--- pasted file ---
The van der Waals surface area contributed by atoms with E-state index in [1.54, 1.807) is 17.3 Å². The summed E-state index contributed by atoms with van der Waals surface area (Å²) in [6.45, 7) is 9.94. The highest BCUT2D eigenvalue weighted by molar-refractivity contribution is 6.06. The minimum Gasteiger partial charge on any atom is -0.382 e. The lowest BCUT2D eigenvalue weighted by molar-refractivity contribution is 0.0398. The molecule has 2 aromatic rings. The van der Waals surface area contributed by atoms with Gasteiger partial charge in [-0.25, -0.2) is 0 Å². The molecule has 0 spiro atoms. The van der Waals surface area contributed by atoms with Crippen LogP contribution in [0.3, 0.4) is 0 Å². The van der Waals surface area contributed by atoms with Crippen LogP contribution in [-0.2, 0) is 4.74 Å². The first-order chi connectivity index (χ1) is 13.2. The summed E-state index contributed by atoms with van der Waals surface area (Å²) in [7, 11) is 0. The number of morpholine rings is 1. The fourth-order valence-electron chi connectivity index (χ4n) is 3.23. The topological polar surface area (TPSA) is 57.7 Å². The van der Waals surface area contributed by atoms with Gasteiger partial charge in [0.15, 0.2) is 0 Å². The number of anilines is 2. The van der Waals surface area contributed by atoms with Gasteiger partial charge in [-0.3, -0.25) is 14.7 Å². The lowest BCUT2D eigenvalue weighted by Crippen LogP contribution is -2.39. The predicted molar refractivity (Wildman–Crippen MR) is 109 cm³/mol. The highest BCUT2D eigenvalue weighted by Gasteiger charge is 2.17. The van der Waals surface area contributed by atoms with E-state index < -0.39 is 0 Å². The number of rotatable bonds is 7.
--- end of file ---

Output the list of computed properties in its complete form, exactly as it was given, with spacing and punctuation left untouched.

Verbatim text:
The van der Waals surface area contributed by atoms with E-state index in [1.54, 1.807) is 17.3 Å². The summed E-state index contributed by atoms with van der Waals surface area (Å²) in [6.45, 7) is 9.94. The highest BCUT2D eigenvalue weighted by molar-refractivity contribution is 6.06. The minimum Gasteiger partial charge on any atom is -0.382 e. The lowest BCUT2D eigenvalue weighted by molar-refractivity contribution is 0.0398. The molecule has 2 aromatic rings. The van der Waals surface area contributed by atoms with Gasteiger partial charge in [-0.25, -0.2) is 0 Å². The molecule has 0 spiro atoms. The van der Waals surface area contributed by atoms with Crippen LogP contribution in [0.3, 0.4) is 0 Å². The van der Waals surface area contributed by atoms with Crippen LogP contribution in [-0.2, 0) is 4.74 Å². The first-order chi connectivity index (χ1) is 13.2. The summed E-state index contributed by atoms with van der Waals surface area (Å²) in [7, 11) is 0. The number of morpholine rings is 1. The fourth-order valence-electron chi connectivity index (χ4n) is 3.23. The topological polar surface area (TPSA) is 57.7 Å². The van der Waals surface area contributed by atoms with Gasteiger partial charge in [0.15, 0.2) is 0 Å². The number of anilines is 2. The van der Waals surface area contributed by atoms with Gasteiger partial charge in [-0.3, -0.25) is 14.7 Å². The lowest BCUT2D eigenvalue weighted by Crippen LogP contribution is -2.39. The predicted molar refractivity (Wildman–Crippen MR) is 109 cm³/mol. The highest BCUT2D eigenvalue weighted by Gasteiger charge is 2.17. The van der Waals surface area contributed by atoms with E-state index < -0.39 is 0 Å². The number of rotatable bonds is 7.